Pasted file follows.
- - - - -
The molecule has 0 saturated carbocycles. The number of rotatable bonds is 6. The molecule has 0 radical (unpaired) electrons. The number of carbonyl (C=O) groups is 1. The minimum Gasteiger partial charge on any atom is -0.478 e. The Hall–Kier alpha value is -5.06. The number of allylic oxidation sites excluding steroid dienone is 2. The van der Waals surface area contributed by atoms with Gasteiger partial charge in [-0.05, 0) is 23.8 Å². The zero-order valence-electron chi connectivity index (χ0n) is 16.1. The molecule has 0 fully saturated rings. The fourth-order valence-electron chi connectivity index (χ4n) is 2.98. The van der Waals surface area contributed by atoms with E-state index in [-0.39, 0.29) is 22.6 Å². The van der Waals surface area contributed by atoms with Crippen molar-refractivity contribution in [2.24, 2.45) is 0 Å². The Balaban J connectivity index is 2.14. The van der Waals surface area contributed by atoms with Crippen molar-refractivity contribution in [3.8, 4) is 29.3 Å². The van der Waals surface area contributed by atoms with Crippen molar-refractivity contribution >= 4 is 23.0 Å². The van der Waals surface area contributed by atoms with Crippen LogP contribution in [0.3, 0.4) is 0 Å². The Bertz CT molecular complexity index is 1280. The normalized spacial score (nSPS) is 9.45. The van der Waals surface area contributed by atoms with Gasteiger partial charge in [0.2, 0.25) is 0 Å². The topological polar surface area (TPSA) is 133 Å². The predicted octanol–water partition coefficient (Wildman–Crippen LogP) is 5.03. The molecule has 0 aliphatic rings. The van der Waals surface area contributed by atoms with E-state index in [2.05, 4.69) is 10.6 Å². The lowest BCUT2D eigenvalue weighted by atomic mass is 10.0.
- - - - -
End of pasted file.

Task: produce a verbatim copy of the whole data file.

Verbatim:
The molecule has 0 saturated carbocycles. The number of rotatable bonds is 6. The molecule has 0 radical (unpaired) electrons. The number of carbonyl (C=O) groups is 1. The minimum Gasteiger partial charge on any atom is -0.478 e. The Hall–Kier alpha value is -5.06. The number of allylic oxidation sites excluding steroid dienone is 2. The van der Waals surface area contributed by atoms with Gasteiger partial charge in [-0.05, 0) is 23.8 Å². The zero-order valence-electron chi connectivity index (χ0n) is 16.1. The molecule has 0 fully saturated rings. The fourth-order valence-electron chi connectivity index (χ4n) is 2.98. The van der Waals surface area contributed by atoms with E-state index in [-0.39, 0.29) is 22.6 Å². The van der Waals surface area contributed by atoms with Crippen molar-refractivity contribution in [2.24, 2.45) is 0 Å². The Balaban J connectivity index is 2.14. The van der Waals surface area contributed by atoms with Crippen molar-refractivity contribution in [3.8, 4) is 29.3 Å². The van der Waals surface area contributed by atoms with Crippen molar-refractivity contribution >= 4 is 23.0 Å². The van der Waals surface area contributed by atoms with Crippen LogP contribution in [0.3, 0.4) is 0 Å². The Bertz CT molecular complexity index is 1280. The normalized spacial score (nSPS) is 9.45. The van der Waals surface area contributed by atoms with Gasteiger partial charge in [0.2, 0.25) is 0 Å². The topological polar surface area (TPSA) is 133 Å². The predicted octanol–water partition coefficient (Wildman–Crippen LogP) is 5.03. The molecule has 0 aliphatic rings. The van der Waals surface area contributed by atoms with E-state index in [2.05, 4.69) is 10.6 Å². The lowest BCUT2D eigenvalue weighted by atomic mass is 10.0.